3Bloodborne pathogensBodily fluids, especially those visibly contaminated with blood, are capable of causing disease.The most common ways pathogens can enter your body, in a school setting, are through a cut in the skin, through your eyes or mouth.
4Who, What & Why? Who are the employees that are most at risk? What protects employees from occupational risk exposure?Occupational exposure to bloodborne pathogens, although infrequent,does happen at school.
6Occupational Health and Safety Association Bloodborne Regulation (29 CF )Applies to all persons who may reasonably anticipate contact with blood or other potentially infectiousbody fluids
7HBV, HCV & HIV Hepatitis B, Hepatitis C, Human Immunodeficiency Virus Exposure to a bloodborne pathogen places employees at risk for:Contracting the above diseasesBecoming very illIn some cases may be fatal
8HIV vs Hepatitis B HIV Hepatitis B Transmitted through blood, semen, vaginal secretions and breast milkVirus lives outside the body for only a few hoursNo vaccination availableHepatitis BTransmitted through blood, semen and vaginal secretionsVirus lives outside the body for up to 7 daysContaminated surfaces are a major factor in the spread of HBV.Up to 100 times easier to catch than HIVVaccinations available –3-4 doses
9Human Immunodeficiency Virus (HIV) HIV attacks your body’s ability to protect itself against diseaseInitially no visible signs of having the virusMost people with HIV develop AIDSThere is no vaccination for HIV
10Hepatitis B Poses a greater risk to school personnel than HIV Approximately 1.25 million people in the US carry HBVHBV causes serious liver diseaseAcute symptoms include jaundice, fatigue, abdominal pain and weight lossWhile most people recover from HBV infection some become chronically infected.
11Hepatitis C VirusChronic infection with HCV is much more common than with HBVSymptoms may not occur for many years after the infectionHCV also causes a serious liver diseaseThere is no vaccine
12HIV, HBV & HCVThe following substances do not spread the HBV, HVC and HIV viruses unless blood is present:FecesNasal congestionSalivaSputumSweat / tearsUrineVomit
13How do I protect myself?The most effective means of protecting yourself is by using a hand sanitizer or by vigorous handwashing with warm soap and water.An HBV vaccination is one of the best ways to protect yourself from Hepatitis B.Wear gloves whenever handling blood or anything that might have blood in it or on it.
14When to Wash Before eating Before handling clean equipment or utensils Before and after assisting with feedingAfter assisting with toileting or diaperingAfter contact with any body secretionsAfter handling soiled diapers, garments or equipmentAfter removing disposable gloves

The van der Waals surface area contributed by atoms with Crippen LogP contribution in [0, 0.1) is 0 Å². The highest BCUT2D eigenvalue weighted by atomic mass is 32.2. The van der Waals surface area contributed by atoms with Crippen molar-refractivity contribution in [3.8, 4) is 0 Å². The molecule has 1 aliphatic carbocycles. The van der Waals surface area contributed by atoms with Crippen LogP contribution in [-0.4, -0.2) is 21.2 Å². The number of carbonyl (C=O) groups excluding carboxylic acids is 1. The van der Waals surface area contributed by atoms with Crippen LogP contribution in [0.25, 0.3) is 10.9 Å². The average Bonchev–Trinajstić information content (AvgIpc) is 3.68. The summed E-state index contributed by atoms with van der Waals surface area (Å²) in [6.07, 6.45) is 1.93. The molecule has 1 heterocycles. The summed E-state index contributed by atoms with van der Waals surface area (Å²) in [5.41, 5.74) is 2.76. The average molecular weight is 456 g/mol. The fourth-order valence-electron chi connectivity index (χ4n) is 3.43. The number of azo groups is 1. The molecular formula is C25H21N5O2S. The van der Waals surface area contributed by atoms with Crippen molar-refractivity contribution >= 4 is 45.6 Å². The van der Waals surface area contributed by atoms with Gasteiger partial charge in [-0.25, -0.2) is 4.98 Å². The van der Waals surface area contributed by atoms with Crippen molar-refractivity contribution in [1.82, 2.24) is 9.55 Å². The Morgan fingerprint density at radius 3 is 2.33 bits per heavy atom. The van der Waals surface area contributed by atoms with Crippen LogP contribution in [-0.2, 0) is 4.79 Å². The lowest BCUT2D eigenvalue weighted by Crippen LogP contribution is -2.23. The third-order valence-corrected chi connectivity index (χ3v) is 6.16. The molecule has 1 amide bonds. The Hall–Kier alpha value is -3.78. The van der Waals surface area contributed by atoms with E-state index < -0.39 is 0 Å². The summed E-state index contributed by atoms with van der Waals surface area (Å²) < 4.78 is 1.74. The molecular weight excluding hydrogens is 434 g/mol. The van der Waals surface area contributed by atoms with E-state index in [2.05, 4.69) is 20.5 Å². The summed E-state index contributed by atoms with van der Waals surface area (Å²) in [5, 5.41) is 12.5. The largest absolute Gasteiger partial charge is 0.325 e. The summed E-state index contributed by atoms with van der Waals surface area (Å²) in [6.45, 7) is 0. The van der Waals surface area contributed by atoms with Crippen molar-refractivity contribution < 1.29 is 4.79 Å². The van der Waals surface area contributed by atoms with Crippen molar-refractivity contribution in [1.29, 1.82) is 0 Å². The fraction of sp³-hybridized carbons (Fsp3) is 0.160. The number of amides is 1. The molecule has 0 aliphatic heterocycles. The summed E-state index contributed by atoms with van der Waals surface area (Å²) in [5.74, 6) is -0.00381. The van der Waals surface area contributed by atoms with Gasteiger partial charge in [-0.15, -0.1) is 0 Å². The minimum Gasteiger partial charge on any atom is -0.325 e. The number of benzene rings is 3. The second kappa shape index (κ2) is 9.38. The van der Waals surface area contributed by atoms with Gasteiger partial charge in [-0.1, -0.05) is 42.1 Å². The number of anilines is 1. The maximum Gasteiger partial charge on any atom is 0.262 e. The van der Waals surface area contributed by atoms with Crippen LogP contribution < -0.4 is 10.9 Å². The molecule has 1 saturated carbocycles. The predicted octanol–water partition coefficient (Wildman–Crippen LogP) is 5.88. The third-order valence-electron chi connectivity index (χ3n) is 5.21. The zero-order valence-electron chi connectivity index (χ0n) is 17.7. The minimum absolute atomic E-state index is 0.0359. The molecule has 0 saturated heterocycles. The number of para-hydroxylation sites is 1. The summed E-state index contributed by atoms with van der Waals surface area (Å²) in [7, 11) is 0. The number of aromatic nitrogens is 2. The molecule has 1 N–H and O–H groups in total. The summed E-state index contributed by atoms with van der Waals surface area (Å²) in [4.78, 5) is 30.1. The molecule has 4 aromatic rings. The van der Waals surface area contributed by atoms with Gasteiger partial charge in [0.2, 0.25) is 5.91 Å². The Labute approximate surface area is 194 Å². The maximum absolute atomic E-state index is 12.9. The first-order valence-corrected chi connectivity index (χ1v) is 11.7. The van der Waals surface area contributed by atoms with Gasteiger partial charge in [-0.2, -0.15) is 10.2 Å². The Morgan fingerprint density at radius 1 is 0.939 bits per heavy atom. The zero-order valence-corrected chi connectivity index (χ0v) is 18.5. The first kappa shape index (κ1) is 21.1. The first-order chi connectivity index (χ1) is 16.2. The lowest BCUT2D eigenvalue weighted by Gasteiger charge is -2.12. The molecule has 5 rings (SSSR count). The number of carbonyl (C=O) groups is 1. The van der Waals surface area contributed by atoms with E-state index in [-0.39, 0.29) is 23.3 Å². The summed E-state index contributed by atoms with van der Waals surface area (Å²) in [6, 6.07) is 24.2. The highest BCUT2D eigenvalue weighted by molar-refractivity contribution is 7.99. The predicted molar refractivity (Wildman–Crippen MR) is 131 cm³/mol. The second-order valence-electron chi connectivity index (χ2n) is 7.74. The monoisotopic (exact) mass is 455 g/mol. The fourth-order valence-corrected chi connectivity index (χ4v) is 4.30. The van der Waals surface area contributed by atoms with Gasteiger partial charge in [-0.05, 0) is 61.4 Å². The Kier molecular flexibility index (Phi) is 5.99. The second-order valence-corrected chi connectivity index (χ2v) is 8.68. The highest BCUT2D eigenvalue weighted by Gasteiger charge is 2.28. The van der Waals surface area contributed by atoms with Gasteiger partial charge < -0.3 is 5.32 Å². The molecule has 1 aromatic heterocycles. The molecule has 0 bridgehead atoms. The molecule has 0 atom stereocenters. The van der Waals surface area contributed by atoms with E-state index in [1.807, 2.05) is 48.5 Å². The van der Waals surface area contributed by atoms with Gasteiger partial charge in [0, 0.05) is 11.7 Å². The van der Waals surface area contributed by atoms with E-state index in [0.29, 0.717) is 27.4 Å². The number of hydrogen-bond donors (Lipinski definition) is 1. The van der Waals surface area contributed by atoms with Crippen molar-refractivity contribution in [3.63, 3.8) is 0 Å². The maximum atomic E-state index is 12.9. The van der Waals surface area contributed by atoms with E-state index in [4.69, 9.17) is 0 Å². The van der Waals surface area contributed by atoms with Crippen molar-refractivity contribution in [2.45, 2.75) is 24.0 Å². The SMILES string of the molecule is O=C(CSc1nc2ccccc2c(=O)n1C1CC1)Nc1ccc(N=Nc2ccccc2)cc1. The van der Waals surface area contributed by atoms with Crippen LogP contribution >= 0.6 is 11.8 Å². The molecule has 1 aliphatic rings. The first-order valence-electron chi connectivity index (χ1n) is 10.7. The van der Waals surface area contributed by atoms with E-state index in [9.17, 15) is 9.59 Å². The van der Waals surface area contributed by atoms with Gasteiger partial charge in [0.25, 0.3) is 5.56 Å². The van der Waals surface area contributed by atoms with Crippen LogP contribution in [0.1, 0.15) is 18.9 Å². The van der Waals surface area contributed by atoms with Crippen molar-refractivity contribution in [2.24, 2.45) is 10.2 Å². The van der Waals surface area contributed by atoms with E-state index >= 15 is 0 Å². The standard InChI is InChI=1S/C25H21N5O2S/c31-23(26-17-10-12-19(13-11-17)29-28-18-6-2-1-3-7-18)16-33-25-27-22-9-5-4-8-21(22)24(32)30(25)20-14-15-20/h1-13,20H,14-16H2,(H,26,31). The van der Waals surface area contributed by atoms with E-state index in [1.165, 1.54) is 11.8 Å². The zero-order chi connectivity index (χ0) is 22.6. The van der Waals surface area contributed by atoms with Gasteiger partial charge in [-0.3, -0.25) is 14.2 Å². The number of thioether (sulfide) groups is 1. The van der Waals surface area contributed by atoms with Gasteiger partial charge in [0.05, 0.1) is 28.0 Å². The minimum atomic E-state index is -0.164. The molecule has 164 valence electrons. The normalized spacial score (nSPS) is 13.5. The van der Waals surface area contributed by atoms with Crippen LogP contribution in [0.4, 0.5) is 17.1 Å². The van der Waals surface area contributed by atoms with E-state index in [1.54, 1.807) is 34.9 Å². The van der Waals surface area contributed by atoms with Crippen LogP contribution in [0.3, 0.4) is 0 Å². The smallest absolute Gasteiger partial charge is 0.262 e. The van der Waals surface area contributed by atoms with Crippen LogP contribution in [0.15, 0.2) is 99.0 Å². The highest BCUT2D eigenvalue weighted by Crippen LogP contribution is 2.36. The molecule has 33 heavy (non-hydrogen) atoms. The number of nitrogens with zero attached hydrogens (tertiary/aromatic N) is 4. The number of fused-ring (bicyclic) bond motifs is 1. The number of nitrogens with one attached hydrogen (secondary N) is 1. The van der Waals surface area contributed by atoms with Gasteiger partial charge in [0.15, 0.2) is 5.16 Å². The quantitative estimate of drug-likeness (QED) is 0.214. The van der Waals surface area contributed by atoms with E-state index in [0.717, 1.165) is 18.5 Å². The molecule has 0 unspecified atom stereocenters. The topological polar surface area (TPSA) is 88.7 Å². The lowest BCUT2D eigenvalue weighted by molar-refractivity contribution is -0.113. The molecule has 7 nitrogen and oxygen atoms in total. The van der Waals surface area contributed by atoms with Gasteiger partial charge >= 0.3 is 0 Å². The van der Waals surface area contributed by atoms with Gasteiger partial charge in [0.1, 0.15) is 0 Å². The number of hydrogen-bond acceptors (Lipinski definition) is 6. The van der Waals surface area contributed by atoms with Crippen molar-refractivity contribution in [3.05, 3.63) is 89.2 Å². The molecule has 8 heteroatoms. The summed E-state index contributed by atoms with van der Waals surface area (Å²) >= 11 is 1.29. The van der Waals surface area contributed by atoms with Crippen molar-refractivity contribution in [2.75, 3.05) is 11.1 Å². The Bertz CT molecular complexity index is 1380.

16Universal Precautions Assume that every exposure to blood and body fluids is a risk.Universal precautions are required by OSHA to prevent transmission of bloodborne pathogens while providing first aid or health care
18GlovesWear disposable gloves when handling any fluids requiring universal precautions.Always check gloves for holes.No latex gloves to be used. Risk of allergy!
19Gloves Take hold of first glove at wrist. Fold it over and peel it back, turning it inside out as it goes.Once the glove is off, hold it with your gloved hand.To remove the other glove, place your bare fingers inside the cuff without touching the glove exterior.Peel the glove off from the inside, turning it inside out as it goes.Use it to envelope the other glove.
21VaccinationBest way to avoid contracting HBV is to be immunized against it.Vaccine provides 90% protection for 7 or more years. Also 70-88% effective when given within one week of exposure.OSHA requires vaccinations be made available to all employees with occupational exposureEmployees must sign a form if they choose to decline vaccine.
22If you’re exposed to blood If skin contact, wash off with non-abrasive soap and water.If blood gets in your eyes or mucous membranes, immediately flush eyes with large amounts running water for at least fifteen minutes.
23Safe clean upBlood spills should be cleaned up promptly with a freshly prepared disinfectant solution of bleach. ( ¼ cup bleach to 1 gallon cold water.)Bleach retains germicidal ability for 24 hours.Use disposable towels.Wear gloves.
24The Exposure Control Plan Ensures that employees are :Aware of potential hazards from exposure to bloodborne pathogens.Advised of the appropriate procedures to avoid exposure.
25Report the ExposureComplete accident report as soon as possible after incidentTurn it in to your supervisor and follow their instructionsRemember that most exposures do not result in infection